Recently we’ve seen an uptick in female superhero stories in comic books. These roles often involve them having a life. They have friends or sisters or coworkers who they share their life with, and these relationships are just as important to include in the big superhero stories.

We need women around male superheroes who are more than eye candy. We need female superheroes with female friends. We need the stories of the female friends and sidekicks to be as interesting and unique as their male counterparts. In an effort to be more positive than negative, let’s talk about who is doing these stories well.

Arrow

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I love Arrow. It is one of my absolutely favorite shows. More than I love the show, I love Felicity. Despite being one of a large ensemble cast, she stands out as unique and fun. She is there to support the Arrow team, but we’ve also had the opportunity to learn more about who she is as a person and what drives her. The same can’t really be said for Laurel Lance or Thea Queen. They seem to fluctuate between being pretty faces and girlfriends (Thea is girlfriend to others NOT her brother). We did get some background and purpose for Sara Lance, then she died and things have been a little downhill for her since then. Before Felicity was a major cast member, Arrow had a revolving door of love interests for Oliver, some of which were antagonistic in nature. It’s nice to see Felicity being appreciated as the essential part of the team she is.

 

Supergirl

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I wasn’t sure I was going to enjoy Supergirl, but once this show found its rhythm I have really enjoyed the stories they’ve told. Where Clark is full of platitudes and cliches after a rough day, Kara just wants to watch TV and eat ice cream. But what this show does well is the relationships. Yes, Kara has superpowers and the weight of the world on her shoulders, but she’s surrounded herself with people who want to help her and people who love her. Even the antagonistic relationship between Kara and her boss, CEO of CatCo, Cat Grant is entertaining and full of truth about women in the business world. My favorite moment to date was an exchange on this week’s episode between Kara and her sister Alex. Clark would never forgive someone for killing someone else, but Kara understood her sister was so afraid of losing her that she just held her while she confessed. It was a touching human moment, which this show doesn’t neglect for the super stories.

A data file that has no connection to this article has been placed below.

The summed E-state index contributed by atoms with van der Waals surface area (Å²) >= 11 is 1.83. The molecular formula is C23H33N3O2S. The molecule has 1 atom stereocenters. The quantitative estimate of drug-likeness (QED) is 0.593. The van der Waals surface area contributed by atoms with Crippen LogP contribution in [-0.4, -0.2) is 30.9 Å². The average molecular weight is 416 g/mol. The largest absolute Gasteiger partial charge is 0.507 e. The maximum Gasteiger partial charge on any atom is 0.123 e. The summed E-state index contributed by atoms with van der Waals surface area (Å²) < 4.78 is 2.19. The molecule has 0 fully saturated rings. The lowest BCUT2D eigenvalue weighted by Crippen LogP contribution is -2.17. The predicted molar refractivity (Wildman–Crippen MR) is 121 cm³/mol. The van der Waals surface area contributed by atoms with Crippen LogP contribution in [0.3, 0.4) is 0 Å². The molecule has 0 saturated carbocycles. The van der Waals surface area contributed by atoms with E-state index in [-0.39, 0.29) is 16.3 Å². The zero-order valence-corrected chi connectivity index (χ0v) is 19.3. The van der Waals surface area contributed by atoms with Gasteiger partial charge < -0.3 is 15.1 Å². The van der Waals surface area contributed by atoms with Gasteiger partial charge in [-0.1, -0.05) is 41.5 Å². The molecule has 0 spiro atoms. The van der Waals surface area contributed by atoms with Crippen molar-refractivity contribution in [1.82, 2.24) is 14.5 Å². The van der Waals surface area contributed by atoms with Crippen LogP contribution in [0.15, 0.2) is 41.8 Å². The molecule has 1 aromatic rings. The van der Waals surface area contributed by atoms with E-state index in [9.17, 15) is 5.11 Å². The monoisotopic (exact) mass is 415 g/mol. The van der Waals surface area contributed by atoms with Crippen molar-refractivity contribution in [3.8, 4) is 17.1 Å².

Agent Carter

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I’ll be honest, I go back and forth on this show. Sometimes I’m pulled in by the characters and stories, and other times I find myself bored and waiting for a good moment. Overall, I think this show is worth the time. Aside from the air of mystery and the exciting nature of a woman trying to subvert everyone’s expectations of her, it has been nice to see Peggy Carter’s heart thaw after losing Steve Rogers (Captain America). Aside from her ability to kick butt, which is awesome, Peggy never fails to notice the other marginalized women around her. When her coworkers or superiors argue that there is no way Dottie could be such a threat, Peggy takes matters into her own hands because she won’t let New York suffer for one man’s opinions of what women are capable of.

BONUS: 

Gwenda Bond’s Lois Lane series

23110163Aside from the fact the author has the last name of Bond, which is just so cool stories of teen sleuths never get old. I loved this story about a Lois in high school finding her love of journalism, uncovering corruption, and reporting the truth. Lois is a character that is insecure of her relationships to others, which makes her feel real and like someone I know. The banter between Lois and her secret internet friend, SmallvilleGuy is adorable and a refreshing change of pace from the Lois Lane stories that only require her to need saving. You can get the Kindle edition of the first book, Fallout, for $1.99 right now. There are also some novellas about Lois available on Kindle for free. The second book, Double Down, will be available in May.

Lindsey